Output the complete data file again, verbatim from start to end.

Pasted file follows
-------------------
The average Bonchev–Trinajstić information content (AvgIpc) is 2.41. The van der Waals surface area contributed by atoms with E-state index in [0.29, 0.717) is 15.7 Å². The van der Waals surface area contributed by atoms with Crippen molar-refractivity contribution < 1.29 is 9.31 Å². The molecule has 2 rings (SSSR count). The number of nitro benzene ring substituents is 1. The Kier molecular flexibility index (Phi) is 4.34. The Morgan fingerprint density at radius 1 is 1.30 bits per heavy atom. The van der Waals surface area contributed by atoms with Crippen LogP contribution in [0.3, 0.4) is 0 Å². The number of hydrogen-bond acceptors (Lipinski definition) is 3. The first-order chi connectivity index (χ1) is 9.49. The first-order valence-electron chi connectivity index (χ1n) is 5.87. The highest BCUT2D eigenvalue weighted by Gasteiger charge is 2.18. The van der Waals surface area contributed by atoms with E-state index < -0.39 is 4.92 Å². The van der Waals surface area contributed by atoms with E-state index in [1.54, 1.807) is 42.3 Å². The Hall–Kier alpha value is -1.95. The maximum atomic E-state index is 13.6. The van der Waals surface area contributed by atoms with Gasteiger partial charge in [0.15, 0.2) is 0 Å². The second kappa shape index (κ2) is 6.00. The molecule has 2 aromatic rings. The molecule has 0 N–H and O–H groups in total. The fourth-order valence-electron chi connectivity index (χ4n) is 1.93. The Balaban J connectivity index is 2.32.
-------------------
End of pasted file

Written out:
The average Bonchev–Trinajstić information content (AvgIpc) is 2.41. The van der Waals surface area contributed by atoms with E-state index in [0.29, 0.717) is 15.7 Å². The van der Waals surface area contributed by atoms with Crippen molar-refractivity contribution < 1.29 is 9.31 Å². The molecule has 2 rings (SSSR count). The number of nitro benzene ring substituents is 1. The Kier molecular flexibility index (Phi) is 4.34. The Morgan fingerprint density at radius 1 is 1.30 bits per heavy atom. The van der Waals surface area contributed by atoms with Crippen LogP contribution in [0.3, 0.4) is 0 Å². The number of hydrogen-bond acceptors (Lipinski definition) is 3. The first-order chi connectivity index (χ1) is 9.49. The first-order valence-electron chi connectivity index (χ1n) is 5.87. The highest BCUT2D eigenvalue weighted by Gasteiger charge is 2.18. The van der Waals surface area contributed by atoms with E-state index < -0.39 is 4.92 Å². The van der Waals surface area contributed by atoms with E-state index in [1.54, 1.807) is 42.3 Å². The Hall–Kier alpha value is -1.95. The maximum atomic E-state index is 13.6. The van der Waals surface area contributed by atoms with Gasteiger partial charge in [0.15, 0.2) is 0 Å². The second kappa shape index (κ2) is 6.00. The molecule has 2 aromatic rings. The molecule has 0 N–H and O–H groups in total. The fourth-order valence-electron chi connectivity index (χ4n) is 1.93. The Balaban J connectivity index is 2.32.